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The uses of Fourier Analysis

  1. Oct 29, 2014 #1
    Ok so this isn't a homework question per se, but I'm currently writing a report on Fourier Analysis but a bit stuck as to what the results can actually help with. I realised that I don't grasp how a Fourier Transform can be used.

    In the experiment we recorded the signal created by a remote control when a button was pressed and, using LabView, plotted the Fourier transform.
    The peak was at around 4000Hz, with the next noticeable one coming in at around 8000Hz (still much smaller than the peak at 4000, I'm thinking this might be a harmonic?)
    What can I do with this information?
    How does knowing that signal operates at a frequency of 4000Hz allow me to analyse/study/improve the system?

    Thanks
     
  2. jcsd
  3. Oct 29, 2014 #2

    OldEngr63

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    Sounds like you are performing an FFT or similar digital transformation on the data set. What this give you, strictly speaking, is the coefficients of a Fourier Series, not a Fourier Transform. You should be able to find a ton of information on Fourier Series with a little bit of searching on the net. I suggest that you start there.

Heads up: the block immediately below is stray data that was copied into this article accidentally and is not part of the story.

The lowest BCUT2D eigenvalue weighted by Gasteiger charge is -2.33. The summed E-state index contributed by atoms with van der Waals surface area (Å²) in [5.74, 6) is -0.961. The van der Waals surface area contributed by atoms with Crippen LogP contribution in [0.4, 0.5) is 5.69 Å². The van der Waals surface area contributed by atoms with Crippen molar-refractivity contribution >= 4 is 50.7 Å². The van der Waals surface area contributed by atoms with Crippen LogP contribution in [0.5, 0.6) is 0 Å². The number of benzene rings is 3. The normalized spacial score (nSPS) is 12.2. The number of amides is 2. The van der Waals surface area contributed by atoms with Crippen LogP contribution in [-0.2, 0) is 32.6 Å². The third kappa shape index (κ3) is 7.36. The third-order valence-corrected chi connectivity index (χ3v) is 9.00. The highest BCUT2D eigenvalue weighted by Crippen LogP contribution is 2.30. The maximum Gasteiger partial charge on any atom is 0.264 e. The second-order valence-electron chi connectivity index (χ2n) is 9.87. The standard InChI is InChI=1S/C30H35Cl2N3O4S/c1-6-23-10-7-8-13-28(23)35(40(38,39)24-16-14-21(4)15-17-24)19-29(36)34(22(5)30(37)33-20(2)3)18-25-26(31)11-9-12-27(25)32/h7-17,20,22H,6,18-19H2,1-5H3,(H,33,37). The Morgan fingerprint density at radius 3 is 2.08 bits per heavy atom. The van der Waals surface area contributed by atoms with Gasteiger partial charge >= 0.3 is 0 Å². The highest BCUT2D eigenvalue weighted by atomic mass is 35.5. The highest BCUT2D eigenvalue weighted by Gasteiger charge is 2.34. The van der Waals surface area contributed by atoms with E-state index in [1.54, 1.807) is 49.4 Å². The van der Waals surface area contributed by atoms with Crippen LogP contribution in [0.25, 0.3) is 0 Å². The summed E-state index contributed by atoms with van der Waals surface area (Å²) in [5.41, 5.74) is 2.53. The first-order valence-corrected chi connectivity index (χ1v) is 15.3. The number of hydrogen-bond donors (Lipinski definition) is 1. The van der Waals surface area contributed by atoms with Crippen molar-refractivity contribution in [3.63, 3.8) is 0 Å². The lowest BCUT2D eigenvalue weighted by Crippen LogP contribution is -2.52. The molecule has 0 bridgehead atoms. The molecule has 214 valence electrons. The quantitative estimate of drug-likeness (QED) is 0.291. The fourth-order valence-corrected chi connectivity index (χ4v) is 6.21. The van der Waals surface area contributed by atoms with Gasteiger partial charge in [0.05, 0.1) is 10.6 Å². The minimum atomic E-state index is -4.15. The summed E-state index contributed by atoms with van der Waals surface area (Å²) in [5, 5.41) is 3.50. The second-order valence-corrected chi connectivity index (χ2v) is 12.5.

4. Oct 29, 2014 #3

    rude man

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    What it does is take your finite-duration signal, assume it repeats infinitely in positive and negative time, then computes the Fourier series coefficients.

    The lowest-frequency coefficient (the "fundamental") is at frequency = 1/T where T is the duration of your signal. So if your lowest frequency component was 4000 Hz then either you sampled a stretch of signal T = 1/4000 sec.
    or there was no energy in the signal below 4000 Hz. The former is probable.

    The significance is that you now have a spectrum of the sampled signal providing you're happy with the lowest detectable component being 1/T. Note that the Fourier series of a periodic signal is valid over all t including the interval 0 < t < T.
     
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